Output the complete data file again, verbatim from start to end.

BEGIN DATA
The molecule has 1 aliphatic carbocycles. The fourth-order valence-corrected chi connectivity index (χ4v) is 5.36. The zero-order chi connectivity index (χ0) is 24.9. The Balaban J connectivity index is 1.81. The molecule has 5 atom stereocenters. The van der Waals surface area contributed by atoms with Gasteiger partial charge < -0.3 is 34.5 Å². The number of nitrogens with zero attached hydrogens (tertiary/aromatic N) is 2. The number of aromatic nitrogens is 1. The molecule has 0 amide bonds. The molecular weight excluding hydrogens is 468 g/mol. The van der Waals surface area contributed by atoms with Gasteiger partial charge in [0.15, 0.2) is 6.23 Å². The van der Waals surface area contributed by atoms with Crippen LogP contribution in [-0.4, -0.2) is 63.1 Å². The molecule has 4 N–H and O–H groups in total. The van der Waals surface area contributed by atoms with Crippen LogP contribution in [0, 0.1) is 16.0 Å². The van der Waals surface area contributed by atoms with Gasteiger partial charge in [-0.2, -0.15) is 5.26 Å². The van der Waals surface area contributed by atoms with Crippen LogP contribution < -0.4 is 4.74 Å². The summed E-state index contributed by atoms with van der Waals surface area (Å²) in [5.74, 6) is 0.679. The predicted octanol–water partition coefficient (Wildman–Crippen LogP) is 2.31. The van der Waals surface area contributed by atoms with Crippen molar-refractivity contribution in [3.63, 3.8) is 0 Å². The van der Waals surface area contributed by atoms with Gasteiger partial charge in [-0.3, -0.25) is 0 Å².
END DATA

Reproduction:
The molecule has 1 aliphatic carbocycles. The fourth-order valence-corrected chi connectivity index (χ4v) is 5.36. The zero-order chi connectivity index (χ0) is 24.9. The Balaban J connectivity index is 1.81. The molecule has 5 atom stereocenters. The van der Waals surface area contributed by atoms with Gasteiger partial charge < -0.3 is 34.5 Å². The number of nitrogens with zero attached hydrogens (tertiary/aromatic N) is 2. The number of aromatic nitrogens is 1. The molecule has 0 amide bonds. The molecular weight excluding hydrogens is 468 g/mol. The van der Waals surface area contributed by atoms with Gasteiger partial charge in [0.15, 0.2) is 6.23 Å². The van der Waals surface area contributed by atoms with Crippen LogP contribution in [-0.4, -0.2) is 63.1 Å². The molecule has 4 N–H and O–H groups in total. The van der Waals surface area contributed by atoms with Crippen LogP contribution in [0, 0.1) is 16.0 Å². The van der Waals surface area contributed by atoms with Gasteiger partial charge in [-0.2, -0.15) is 5.26 Å². The van der Waals surface area contributed by atoms with Crippen LogP contribution < -0.4 is 4.74 Å². The summed E-state index contributed by atoms with van der Waals surface area (Å²) in [5.74, 6) is 0.679. The predicted octanol–water partition coefficient (Wildman–Crippen LogP) is 2.31. The van der Waals surface area contributed by atoms with Crippen molar-refractivity contribution in [3.63, 3.8) is 0 Å². The van der Waals surface area contributed by atoms with Gasteiger partial charge in [-0.3, -0.25) is 0 Å².